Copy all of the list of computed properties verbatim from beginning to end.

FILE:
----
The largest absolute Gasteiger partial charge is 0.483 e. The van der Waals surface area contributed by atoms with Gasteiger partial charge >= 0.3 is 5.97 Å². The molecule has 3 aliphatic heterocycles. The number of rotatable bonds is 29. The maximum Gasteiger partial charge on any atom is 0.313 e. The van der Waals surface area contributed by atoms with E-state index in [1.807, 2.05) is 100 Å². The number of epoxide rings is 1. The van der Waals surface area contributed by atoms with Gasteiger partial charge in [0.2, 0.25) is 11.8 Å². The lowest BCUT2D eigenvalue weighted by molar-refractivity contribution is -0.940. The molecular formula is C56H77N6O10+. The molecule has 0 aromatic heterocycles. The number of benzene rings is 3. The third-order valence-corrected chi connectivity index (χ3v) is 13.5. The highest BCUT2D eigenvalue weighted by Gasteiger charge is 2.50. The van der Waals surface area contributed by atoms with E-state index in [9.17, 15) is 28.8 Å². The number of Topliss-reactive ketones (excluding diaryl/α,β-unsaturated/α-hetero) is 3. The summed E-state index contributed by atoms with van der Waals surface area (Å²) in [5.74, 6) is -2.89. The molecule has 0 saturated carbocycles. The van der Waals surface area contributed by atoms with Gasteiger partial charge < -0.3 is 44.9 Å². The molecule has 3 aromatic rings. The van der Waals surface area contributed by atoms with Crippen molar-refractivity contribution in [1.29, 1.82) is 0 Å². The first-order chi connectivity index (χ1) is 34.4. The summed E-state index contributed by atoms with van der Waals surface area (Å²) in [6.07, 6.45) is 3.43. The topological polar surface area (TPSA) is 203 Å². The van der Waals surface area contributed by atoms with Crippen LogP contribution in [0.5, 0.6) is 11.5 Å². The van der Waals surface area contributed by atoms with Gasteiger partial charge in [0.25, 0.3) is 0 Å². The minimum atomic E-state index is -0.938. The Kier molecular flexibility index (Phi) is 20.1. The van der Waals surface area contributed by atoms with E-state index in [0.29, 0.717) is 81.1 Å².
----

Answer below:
The largest absolute Gasteiger partial charge is 0.483 e. The van der Waals surface area contributed by atoms with Gasteiger partial charge >= 0.3 is 5.97 Å². The molecule has 3 aliphatic heterocycles. The number of rotatable bonds is 29. The maximum Gasteiger partial charge on any atom is 0.313 e. The van der Waals surface area contributed by atoms with E-state index in [1.807, 2.05) is 100 Å². The number of epoxide rings is 1. The van der Waals surface area contributed by atoms with Gasteiger partial charge in [0.2, 0.25) is 11.8 Å². The lowest BCUT2D eigenvalue weighted by molar-refractivity contribution is -0.940. The molecular formula is C56H77N6O10+. The molecule has 0 aromatic heterocycles. The number of benzene rings is 3. The third-order valence-corrected chi connectivity index (χ3v) is 13.5. The highest BCUT2D eigenvalue weighted by Gasteiger charge is 2.50. The van der Waals surface area contributed by atoms with E-state index in [9.17, 15) is 28.8 Å². The number of Topliss-reactive ketones (excluding diaryl/α,β-unsaturated/α-hetero) is 3. The summed E-state index contributed by atoms with van der Waals surface area (Å²) in [5.74, 6) is -2.89. The molecule has 0 saturated carbocycles. The van der Waals surface area contributed by atoms with Gasteiger partial charge < -0.3 is 44.9 Å². The molecule has 3 aromatic rings. The van der Waals surface area contributed by atoms with Crippen molar-refractivity contribution in [1.29, 1.82) is 0 Å². The first-order chi connectivity index (χ1) is 34.4. The summed E-state index contributed by atoms with van der Waals surface area (Å²) in [6.07, 6.45) is 3.43. The topological polar surface area (TPSA) is 203 Å². The van der Waals surface area contributed by atoms with Crippen LogP contribution in [0.5, 0.6) is 11.5 Å². The van der Waals surface area contributed by atoms with Gasteiger partial charge in [0.25, 0.3) is 0 Å². The minimum atomic E-state index is -0.938. The Kier molecular flexibility index (Phi) is 20.1. The van der Waals surface area contributed by atoms with E-state index in [0.29, 0.717) is 81.1 Å².